3 Things You Can Use
1. Experience Stretching
You’ve probably experienced this before.
So let’s put experiential happiness on a 10 point scale. Experiential happiness being the feeling kind of happiness, not the large scale kind that you answer of when your psychiatrist asks.
Experiential happiness is limited because your brain can only release so much of a happiness hormone, without you exploding. So put the limit at 10.
To use the example that Daniel Gilbert uses, say that, sitting on the beach, watching the sunset, is a 10 out of 10 for you.
The author likes to smoke cigars. So when he ended up smoking a cigar on the beach while watching the sunset, suddenly that was his new 10 out of 10.
Now to hit his experiential 10, he will watch the sunset with a cigar. A drawback is that, when he watches the sunset without a cigar, he will now experience a 9.
The experiential happiness didn’t increase when he added the cigar, it was replaced. It stretched, and thus pushed back the other related experiences.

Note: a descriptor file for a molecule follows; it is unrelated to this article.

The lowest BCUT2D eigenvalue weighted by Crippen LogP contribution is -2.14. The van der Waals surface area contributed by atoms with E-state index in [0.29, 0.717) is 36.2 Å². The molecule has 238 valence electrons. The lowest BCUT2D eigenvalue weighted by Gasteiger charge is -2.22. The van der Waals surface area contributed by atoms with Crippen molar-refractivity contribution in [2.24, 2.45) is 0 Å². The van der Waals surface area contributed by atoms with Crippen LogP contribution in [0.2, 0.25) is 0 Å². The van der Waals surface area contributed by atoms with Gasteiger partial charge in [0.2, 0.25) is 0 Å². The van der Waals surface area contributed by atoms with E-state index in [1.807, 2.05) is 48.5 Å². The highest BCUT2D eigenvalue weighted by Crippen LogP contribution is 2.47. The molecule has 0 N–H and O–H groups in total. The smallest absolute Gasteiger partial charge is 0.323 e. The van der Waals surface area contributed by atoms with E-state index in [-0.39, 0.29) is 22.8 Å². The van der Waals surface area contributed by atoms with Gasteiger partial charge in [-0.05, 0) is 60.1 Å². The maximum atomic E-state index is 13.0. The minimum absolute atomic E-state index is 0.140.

This comparison principle really messes up our sense of happiness.
This reminds me of the luxury trap from the book, Sapiens. If you pay high prices for your food and you become used to a certain standard of quality, any other food will lose it’s value. Like that spaghetti that you used to love when you were a kid, has lost so much value and is not worth eating to you unless you have your caviar sauce, your pine nuts and your christmas tree garnish.
This is standardization in the wrong direction.
The stoics were good at figuring these types of things out. They would train themselves to appreciate things by purposefully experiencing things that would typically be considered “less than enjoyable,” for example, fasting for a couple days in order to appreciate food more.
If you want to beat experience stretching, train your appreciation and shoot yourself in the foot on occasion.